Thursday, June 9, 2011

Medici Tombs, Palazzo Medici-Riccardi

Our second day was a long, five-sight day, starting with the Medici Tombs and then the Palazzo Medici-Riccardi. The Medici--"Godfathers of the Renaissance" as a TV documentary aptly styled them--ruled Florence and then Tuscany, and more, for 300 years. They were the primary patrons of the arts, and sciences, too, in the Italian Renaissance. Two were popes. Much of what one sees in Florence is either about or funded by the Medicis.
The dome above the tombs; all this is part of
the San Lorenzo church, the Medici family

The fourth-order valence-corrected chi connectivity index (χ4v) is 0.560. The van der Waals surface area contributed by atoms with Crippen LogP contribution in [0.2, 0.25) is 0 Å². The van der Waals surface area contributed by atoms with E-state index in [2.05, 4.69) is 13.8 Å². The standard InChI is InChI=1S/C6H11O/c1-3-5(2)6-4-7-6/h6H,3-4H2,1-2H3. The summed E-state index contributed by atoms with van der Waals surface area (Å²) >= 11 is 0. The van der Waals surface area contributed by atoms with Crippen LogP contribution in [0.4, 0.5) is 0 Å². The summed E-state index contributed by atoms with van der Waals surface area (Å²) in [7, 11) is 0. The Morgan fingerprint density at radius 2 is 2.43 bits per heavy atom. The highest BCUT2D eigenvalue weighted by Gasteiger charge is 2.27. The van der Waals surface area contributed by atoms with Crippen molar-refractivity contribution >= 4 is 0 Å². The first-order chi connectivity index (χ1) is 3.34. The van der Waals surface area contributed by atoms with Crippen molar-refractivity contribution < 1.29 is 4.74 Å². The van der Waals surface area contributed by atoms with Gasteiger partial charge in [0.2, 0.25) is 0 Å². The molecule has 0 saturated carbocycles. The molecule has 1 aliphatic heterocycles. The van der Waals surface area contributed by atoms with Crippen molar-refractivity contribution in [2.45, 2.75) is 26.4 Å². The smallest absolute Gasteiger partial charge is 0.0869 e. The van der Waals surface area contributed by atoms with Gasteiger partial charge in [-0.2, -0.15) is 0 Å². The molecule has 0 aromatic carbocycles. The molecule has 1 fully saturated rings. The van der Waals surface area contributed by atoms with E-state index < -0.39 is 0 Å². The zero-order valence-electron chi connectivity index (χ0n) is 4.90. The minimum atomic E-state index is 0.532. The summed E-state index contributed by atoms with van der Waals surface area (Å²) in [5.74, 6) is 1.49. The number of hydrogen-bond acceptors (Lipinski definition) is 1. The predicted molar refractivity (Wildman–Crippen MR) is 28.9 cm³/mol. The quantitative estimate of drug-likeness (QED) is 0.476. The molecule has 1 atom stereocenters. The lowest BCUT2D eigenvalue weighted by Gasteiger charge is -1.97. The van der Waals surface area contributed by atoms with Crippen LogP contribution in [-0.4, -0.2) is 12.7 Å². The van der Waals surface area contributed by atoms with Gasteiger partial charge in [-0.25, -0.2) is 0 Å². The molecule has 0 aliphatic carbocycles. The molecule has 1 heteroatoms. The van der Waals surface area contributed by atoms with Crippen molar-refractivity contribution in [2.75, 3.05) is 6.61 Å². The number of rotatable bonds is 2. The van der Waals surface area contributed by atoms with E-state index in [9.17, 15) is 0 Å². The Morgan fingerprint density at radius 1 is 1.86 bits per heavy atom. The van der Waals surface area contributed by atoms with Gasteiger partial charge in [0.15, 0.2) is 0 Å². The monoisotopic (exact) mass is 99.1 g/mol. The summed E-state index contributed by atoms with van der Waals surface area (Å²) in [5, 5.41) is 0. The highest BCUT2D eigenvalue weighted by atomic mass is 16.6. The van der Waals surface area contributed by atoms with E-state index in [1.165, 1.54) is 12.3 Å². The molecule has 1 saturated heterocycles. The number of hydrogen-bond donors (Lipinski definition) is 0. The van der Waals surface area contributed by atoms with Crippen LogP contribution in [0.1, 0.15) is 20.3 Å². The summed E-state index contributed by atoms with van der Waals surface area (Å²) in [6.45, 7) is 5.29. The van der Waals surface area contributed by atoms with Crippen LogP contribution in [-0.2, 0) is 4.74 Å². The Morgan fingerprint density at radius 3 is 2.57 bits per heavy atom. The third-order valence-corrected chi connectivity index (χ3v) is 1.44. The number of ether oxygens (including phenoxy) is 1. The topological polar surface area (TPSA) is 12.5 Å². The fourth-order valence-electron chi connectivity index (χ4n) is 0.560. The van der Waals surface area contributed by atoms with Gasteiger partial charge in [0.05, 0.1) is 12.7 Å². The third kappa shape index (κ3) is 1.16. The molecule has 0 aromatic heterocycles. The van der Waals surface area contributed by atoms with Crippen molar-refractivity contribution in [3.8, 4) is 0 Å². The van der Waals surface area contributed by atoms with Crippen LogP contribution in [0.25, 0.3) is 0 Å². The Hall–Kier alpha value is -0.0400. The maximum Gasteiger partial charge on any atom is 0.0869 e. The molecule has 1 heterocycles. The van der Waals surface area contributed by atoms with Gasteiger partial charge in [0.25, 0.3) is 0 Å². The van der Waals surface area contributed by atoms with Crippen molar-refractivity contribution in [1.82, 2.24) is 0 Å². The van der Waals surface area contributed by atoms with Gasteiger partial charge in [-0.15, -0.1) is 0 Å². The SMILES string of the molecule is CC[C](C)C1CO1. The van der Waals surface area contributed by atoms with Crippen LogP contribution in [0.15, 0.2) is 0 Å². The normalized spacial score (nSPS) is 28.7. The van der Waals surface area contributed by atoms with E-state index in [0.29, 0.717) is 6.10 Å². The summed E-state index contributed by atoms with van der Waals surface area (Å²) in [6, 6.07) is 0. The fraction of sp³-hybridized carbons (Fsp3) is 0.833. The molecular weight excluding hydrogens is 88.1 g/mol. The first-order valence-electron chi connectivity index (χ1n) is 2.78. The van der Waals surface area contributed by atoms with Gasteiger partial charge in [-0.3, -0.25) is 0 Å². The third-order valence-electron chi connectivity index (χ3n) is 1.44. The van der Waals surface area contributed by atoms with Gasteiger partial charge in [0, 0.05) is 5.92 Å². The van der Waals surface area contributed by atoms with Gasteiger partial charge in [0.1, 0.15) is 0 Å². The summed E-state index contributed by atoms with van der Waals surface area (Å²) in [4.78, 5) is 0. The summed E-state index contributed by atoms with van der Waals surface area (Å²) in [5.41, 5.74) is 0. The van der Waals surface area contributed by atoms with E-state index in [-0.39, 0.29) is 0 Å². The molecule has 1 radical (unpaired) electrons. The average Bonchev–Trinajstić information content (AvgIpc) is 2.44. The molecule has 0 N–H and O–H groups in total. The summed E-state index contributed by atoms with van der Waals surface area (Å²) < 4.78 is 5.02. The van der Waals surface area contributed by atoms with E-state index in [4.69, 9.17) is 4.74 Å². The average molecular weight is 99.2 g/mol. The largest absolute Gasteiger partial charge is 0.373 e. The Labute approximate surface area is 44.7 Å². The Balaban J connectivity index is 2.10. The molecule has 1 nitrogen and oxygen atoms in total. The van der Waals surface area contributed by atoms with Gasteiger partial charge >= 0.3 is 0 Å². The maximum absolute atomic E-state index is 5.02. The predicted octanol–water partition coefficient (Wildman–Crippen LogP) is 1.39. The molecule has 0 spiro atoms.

parish church; we'll see more of it, the church
proper, the cloisters, the great library,
another day

In the tombs below, sculpture by Michaelangelo, whom the
family had raised as one of their own from his early youth

I said in an earlier post I thought most of M's sculpture was
forgettable; this one, I have always thought, is unforgettably
repulsive; Lorenzo the non-Magificent's tomb, with Dawn and

Party room at the Palazzo

Nice ceiling, Luca Giordano's Apothesis of the 2nd Medici

A stray Botticelli Madonna con Bambino,
from a distance, behind glass

And just a detail from the small but overwhelmingly
beautiful chapel, 3 walls of which are Gozzoli's Procession
of the Magi, which, despite the Biblical subject, was
populated with Florentine scenes and personages; this is a
young Lorenzo the Magnificent

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